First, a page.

State Sen. Steve Glazer is without a doubt the most unpopular incumbent Democrat in the deep blue East Bay political establishment. Alameda County Democrats loath him for his stance against BART union employees.

SD7 logoOthers despised him for his failure to provide any assistance to Democrat Rebecca Bauer-Kahan’s major upset of Republican Assemblymember Catharine Baker last year. Glazer had forged a long-term alliance with Baker to the consternation of many local Democrats.

All this leads to the fact the 7th District state senator will need to argue his case for receiving the California Democratic Party’s endorsement at this weekend’s convention in Long Beach.

The mere fact the endorsement is even on the party’s agenda Saturday points squarely to the disharmony toward Glazer among East Bay Democrats.

At last month’s pre-endorsement meeting, Glazer failed to achieve the simple majority of Contra Costa County Democrats required to virtually ensure the endorsement at the party convention. The vote is a clear rebuke of Glazer’s tenure in Sacramento.

Incumbent Democrats rarely need to do much jockeying for the party’s endorsement. Only the open assembly seat in the Fremont and South Bay’s 25th District was up for debate in the East Bay at last month’s pre-endorsement meeting. (In that race, no candidate came close to winning the endorsement.)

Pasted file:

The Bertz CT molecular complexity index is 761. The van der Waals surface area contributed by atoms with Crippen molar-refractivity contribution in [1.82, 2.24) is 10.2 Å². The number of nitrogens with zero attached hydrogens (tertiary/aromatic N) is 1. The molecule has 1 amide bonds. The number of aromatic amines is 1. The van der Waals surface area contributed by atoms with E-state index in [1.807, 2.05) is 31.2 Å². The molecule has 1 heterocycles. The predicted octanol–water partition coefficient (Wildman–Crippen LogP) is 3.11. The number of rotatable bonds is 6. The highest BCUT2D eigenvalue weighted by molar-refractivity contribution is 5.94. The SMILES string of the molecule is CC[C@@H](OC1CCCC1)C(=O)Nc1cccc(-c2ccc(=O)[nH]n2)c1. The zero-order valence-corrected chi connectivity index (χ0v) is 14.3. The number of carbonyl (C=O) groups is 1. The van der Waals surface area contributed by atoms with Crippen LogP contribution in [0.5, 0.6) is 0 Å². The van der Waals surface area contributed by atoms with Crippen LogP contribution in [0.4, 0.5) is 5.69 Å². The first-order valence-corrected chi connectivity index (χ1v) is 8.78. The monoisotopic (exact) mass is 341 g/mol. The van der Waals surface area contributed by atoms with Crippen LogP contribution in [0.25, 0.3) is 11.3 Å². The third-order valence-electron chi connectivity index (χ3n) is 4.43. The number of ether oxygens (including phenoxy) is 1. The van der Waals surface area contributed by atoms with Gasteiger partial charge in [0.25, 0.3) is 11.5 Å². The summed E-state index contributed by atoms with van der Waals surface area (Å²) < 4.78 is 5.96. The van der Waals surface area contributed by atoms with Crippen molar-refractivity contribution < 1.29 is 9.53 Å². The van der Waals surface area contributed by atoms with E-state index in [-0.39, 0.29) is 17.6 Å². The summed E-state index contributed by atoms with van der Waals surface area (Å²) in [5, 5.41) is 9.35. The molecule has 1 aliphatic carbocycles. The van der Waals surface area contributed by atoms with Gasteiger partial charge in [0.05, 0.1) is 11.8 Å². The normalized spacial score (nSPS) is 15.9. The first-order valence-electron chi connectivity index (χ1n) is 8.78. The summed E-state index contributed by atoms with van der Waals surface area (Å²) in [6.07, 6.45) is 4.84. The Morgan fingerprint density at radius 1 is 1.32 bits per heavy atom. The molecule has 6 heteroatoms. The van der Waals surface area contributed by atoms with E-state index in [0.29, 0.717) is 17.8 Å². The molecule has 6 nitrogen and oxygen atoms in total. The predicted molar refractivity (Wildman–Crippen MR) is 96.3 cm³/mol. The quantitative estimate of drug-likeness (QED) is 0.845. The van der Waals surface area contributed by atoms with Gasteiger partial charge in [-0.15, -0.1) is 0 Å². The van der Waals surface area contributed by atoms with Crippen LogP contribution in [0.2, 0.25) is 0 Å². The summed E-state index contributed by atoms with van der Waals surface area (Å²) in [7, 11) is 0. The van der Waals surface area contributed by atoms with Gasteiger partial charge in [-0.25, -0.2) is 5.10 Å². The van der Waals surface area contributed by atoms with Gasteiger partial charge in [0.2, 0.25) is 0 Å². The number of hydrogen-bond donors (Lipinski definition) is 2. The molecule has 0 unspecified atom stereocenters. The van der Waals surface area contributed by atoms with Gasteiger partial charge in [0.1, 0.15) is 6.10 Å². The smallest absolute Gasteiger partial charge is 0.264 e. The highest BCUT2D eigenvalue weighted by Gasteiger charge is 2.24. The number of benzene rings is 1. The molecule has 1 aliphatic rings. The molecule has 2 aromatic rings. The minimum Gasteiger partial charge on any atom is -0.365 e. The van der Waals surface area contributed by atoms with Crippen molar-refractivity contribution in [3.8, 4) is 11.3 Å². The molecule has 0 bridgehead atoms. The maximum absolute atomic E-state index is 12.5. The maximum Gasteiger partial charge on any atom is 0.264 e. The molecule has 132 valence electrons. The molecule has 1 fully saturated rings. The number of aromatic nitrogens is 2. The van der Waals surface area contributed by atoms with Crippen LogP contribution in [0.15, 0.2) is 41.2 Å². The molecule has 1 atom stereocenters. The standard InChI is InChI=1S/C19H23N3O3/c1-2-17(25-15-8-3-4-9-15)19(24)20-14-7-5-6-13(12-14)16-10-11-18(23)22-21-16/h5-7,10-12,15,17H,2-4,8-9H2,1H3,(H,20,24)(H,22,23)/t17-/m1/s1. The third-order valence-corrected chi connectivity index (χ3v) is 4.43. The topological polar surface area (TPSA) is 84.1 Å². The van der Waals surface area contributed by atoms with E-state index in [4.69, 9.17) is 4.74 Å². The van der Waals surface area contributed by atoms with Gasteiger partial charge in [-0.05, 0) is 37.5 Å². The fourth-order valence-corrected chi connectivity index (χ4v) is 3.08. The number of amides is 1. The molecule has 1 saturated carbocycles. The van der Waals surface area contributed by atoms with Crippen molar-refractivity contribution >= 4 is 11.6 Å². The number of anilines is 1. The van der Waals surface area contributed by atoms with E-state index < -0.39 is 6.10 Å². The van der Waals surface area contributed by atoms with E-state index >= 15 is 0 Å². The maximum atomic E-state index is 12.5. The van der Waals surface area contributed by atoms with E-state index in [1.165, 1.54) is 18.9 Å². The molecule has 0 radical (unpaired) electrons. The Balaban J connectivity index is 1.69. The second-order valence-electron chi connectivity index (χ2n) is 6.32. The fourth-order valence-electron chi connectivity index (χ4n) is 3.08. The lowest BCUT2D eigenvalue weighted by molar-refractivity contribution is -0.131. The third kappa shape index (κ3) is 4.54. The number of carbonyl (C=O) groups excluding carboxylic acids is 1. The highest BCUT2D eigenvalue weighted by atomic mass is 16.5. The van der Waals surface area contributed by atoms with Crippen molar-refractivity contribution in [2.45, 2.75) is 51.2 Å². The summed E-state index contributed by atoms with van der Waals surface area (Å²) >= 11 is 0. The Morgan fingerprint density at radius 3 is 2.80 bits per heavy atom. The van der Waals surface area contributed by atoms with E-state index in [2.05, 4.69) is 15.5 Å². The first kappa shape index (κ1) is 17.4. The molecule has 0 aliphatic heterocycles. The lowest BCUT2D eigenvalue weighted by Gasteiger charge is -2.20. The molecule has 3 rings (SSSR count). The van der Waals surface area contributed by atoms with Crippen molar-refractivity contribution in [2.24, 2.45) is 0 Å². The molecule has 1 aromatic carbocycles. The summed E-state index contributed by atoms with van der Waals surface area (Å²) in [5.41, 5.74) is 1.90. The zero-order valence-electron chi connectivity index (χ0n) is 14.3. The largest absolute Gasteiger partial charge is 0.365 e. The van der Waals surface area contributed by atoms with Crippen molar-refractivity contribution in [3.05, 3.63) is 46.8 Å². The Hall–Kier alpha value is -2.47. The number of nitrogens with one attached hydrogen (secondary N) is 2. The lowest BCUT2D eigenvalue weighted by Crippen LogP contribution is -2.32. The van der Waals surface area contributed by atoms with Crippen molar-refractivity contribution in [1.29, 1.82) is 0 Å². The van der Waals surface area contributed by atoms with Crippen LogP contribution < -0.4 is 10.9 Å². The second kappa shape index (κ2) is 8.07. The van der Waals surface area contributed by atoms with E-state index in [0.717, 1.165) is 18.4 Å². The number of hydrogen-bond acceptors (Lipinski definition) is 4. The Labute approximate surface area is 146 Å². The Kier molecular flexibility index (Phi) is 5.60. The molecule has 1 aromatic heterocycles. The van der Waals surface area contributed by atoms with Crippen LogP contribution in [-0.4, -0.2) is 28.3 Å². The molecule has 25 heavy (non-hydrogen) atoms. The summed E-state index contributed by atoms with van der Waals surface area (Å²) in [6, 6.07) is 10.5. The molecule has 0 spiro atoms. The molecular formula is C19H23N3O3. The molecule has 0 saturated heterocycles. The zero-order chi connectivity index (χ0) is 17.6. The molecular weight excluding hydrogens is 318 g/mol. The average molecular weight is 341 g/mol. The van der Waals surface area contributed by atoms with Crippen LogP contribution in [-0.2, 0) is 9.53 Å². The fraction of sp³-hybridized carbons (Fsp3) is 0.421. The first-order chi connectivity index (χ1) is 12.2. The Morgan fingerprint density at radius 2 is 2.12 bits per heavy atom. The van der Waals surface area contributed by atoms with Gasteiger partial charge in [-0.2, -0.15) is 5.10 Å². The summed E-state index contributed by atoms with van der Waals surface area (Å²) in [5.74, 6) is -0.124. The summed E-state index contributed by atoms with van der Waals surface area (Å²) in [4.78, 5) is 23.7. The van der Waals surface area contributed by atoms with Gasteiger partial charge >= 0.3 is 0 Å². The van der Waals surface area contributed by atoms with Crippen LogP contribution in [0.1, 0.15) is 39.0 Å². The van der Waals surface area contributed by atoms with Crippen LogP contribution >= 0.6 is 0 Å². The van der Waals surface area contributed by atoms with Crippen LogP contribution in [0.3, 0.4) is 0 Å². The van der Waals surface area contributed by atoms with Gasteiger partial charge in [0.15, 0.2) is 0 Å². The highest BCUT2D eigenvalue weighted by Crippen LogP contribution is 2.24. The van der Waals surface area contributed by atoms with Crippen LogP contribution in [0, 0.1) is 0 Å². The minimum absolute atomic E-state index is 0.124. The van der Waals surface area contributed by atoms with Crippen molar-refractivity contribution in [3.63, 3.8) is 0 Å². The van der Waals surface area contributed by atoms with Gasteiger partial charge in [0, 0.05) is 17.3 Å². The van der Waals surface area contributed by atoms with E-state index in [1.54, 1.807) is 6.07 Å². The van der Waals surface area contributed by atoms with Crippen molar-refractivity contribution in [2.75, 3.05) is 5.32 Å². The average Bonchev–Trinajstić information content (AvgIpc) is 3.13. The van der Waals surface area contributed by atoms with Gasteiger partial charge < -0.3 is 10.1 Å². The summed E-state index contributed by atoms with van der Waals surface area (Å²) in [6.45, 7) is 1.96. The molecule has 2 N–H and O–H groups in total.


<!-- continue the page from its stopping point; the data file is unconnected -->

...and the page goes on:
Fellow Democrat Marisol Rubio, a first-time candidate, received more votes than the incumbent Glazer last month.

Rubio Marisol SD7
Democratic state senate challenger Marisol Rubio.

Rubio received 50 percent of the vote. Glazer received 38 percent, along with 12 percent who backed no endorsement.

Rubio’s ability to garner at least 50 percent was crucial. It meant the question of the party’s endorsement would be decided at the convention. Under the party’s bylaws. A candidate who receives at least 70 percent of the pre-endorsement vote is nearly assured the often pivotal official party support.

However, whether Rubio can win the endorsement at the convention is a big question on Saturday.  It would amount to major upset likely to grab the attention of East Bay and statewide Democratic party leaders. But blocking Glazer from receiving the party’s backing would also account for a major victory for Rubio’s campaign.